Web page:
Iran must send aid ship to Djibouti, not Yemen: US official
An Iranian ship purportedly carrying aid to Yemen should change course and head to Djibouti where the United Nations is overseeing humanitarian deliveries, US officials said on Tuesday.
The US military is tracking the ship after Tehran reportedly said it would send warships to escort the vessel to Yemen, a Pentagon spokesman, Colonel Steven Warren, told reporters.
The ship, the Iran Shahed, had moved through the Strait of Hormuz and was now in the Gulf of Oman, according to the website marinetraffic.com. But the vessel was not under any naval escort at the moment, Warren said.
“We are monitoring the Iranian ship,” he said. “We are aware of the Iranians’ statement that they plan to escort this ship with warships.”
The state Iranian IRNA news agency earlier quoted a naval commander, Rear Admiral Hossein Azad, saying naval forces would be “safeguarding” the vessel.
Iran’s Red Crescent had said last week that it would send a ship carrying 2,500 tons of humanitarian aid to Yemen, where Tehran-backed Houthi rebels are fighting pro-government forces supported by a Saudi-led coalition.
“The Iranians have stated that this is humanitarian aid,” Warren said.
“If that is the case, then we certainly encourage the Iranians to deliver that humanitarian aid to the United Nations humanitarian aid distribution hub, which has been established in Djibouti.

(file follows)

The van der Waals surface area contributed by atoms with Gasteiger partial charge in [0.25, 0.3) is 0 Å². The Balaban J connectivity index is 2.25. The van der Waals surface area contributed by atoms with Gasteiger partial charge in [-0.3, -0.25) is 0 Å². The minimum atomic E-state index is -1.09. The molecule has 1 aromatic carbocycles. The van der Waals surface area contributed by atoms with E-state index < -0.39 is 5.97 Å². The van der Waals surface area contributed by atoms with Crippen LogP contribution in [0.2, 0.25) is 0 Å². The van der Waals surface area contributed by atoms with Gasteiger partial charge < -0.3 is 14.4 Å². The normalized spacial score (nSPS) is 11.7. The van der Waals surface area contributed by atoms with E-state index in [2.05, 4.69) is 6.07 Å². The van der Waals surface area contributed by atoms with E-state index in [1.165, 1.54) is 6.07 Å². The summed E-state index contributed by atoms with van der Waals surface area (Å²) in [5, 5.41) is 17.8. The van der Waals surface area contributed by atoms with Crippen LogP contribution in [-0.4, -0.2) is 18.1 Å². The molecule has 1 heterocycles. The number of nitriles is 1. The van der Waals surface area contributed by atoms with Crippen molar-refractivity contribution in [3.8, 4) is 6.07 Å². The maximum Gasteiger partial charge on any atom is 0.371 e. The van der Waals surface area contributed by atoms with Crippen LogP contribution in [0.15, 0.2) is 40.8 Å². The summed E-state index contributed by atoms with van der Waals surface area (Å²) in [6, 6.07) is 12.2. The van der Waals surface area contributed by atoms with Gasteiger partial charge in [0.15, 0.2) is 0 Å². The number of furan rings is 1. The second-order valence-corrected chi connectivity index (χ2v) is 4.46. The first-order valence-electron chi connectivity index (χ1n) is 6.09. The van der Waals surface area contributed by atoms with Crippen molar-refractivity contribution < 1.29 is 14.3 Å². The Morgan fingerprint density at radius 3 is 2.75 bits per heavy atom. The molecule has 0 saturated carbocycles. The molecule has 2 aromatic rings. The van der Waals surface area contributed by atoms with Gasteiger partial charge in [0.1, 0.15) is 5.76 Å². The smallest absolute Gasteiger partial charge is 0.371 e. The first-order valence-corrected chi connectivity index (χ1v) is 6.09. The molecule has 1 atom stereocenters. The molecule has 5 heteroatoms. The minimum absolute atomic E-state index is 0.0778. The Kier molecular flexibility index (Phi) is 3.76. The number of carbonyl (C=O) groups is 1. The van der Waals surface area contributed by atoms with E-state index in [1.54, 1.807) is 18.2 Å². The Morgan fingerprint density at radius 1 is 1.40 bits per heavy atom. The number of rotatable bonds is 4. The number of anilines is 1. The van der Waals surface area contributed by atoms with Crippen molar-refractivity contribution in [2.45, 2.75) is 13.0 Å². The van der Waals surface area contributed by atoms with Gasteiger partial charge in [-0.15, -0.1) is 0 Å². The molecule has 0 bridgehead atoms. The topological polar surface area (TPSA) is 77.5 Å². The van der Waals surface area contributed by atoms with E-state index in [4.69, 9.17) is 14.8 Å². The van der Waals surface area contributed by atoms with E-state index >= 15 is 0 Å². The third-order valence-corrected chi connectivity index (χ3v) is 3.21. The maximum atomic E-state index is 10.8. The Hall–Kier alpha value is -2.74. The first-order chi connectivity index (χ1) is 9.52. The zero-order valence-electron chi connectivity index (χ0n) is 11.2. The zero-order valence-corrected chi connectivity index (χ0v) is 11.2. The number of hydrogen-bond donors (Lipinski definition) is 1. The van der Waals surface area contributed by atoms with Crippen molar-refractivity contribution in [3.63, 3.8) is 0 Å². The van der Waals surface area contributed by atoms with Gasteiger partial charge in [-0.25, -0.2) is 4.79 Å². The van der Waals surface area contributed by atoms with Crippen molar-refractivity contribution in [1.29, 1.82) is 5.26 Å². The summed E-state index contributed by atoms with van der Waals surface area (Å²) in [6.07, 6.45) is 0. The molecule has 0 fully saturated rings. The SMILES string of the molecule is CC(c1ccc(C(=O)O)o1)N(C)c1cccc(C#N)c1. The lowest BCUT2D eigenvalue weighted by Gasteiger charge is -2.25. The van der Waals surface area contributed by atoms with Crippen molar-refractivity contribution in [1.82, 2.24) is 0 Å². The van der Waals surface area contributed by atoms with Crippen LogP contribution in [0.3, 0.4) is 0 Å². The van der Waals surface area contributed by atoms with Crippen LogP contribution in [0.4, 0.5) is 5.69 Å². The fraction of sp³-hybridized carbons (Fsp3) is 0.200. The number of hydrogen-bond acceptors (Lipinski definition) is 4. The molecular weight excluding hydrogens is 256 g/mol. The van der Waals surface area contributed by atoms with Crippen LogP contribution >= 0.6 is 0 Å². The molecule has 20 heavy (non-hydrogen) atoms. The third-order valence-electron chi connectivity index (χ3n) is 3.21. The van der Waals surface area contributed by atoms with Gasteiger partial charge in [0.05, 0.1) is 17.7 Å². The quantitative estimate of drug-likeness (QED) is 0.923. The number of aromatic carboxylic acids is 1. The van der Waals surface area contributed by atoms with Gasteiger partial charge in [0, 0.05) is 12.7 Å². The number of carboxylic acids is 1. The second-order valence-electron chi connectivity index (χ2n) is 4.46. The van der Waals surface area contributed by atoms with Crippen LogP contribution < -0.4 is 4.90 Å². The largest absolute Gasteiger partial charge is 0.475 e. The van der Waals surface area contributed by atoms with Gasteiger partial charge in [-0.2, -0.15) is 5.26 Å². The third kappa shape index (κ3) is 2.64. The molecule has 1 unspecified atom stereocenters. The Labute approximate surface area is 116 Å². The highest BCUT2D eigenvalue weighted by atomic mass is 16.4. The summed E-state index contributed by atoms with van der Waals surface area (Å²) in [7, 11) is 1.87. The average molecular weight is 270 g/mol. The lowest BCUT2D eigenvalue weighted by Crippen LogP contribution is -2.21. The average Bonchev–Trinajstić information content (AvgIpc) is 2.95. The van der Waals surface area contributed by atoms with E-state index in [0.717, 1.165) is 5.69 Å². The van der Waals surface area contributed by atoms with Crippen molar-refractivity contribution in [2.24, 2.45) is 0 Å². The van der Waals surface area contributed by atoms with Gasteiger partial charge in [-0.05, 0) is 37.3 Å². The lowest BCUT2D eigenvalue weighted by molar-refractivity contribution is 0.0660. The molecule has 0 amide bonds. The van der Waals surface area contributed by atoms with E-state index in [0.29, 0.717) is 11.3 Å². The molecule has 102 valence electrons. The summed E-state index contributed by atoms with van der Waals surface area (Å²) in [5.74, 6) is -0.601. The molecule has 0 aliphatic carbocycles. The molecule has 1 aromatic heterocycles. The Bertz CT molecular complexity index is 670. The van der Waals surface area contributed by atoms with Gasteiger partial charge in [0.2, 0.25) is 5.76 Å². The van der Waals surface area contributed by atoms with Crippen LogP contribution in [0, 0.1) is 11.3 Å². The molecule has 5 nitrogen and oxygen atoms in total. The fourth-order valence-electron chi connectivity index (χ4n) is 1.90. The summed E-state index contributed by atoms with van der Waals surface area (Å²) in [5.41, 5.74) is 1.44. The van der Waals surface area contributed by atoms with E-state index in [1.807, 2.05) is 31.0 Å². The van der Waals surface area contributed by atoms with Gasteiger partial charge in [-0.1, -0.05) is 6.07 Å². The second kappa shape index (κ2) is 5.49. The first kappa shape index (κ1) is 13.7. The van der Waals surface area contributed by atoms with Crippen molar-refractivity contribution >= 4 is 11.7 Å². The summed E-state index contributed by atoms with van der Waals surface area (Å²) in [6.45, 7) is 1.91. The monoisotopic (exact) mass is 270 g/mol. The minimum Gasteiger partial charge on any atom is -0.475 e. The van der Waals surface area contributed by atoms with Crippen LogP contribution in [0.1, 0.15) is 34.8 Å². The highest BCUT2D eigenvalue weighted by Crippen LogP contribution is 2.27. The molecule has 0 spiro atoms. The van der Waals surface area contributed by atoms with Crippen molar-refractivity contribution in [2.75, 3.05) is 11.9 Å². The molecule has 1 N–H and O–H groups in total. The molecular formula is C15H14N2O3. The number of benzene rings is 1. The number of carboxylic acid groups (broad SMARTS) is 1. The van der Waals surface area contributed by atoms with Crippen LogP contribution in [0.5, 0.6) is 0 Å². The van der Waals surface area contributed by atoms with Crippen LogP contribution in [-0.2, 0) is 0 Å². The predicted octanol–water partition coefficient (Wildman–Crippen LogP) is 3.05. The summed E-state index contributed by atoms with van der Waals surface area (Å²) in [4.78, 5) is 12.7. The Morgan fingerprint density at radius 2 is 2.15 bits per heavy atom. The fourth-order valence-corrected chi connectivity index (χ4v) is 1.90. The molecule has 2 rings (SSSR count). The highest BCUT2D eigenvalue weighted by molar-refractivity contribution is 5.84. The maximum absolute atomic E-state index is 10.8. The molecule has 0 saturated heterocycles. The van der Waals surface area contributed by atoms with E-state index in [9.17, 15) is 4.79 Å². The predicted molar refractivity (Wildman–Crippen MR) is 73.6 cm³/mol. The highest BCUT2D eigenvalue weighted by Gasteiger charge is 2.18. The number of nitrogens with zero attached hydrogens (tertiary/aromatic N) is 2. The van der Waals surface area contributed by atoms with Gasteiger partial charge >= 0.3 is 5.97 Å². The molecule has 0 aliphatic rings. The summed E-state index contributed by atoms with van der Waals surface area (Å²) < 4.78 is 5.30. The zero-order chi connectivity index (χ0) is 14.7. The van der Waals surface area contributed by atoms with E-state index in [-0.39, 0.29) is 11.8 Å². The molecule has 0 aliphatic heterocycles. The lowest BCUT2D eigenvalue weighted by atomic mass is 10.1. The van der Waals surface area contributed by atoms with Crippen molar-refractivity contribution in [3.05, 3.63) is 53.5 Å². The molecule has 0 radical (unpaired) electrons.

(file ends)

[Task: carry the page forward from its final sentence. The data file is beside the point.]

“This will allow the aid to be rapidly and efficiently distributed to those in Yemen who require it,” he added.
When asked if the US military would try to search the ship or prevent it from docking in Yemen, Warren declined to comment.
Despite calls for a change in course, a man claiming to be on board the ship reported that the vessel was still bound directly for Yemen.
The warnings from Washington raised the possibility of a potential confrontation at sea, after tensions flared in recent days in the Strait of Hormuz.
The US navy bolstered its presence in the Gulf after Iran seized a Marshall Islands-flagged vessel in the vital waterway.
Iranian authorities later released the ship, citing a commercial dispute with Denmark’s Maersk group, which chartered the vessel.
“If the Iranians are planning some sort of stunt in the region, they know as well as we do that it would be unhelpful and in fact could potentially threaten the ceasefire [in Yemen] that has been so painstakingly brought about,” Warren said.
“We call on the Iranians to do the right thing here and deliver their humanitarian aid in accordance with UN protocols which is through the distribution hub that’s been established in Djibouti,” he added.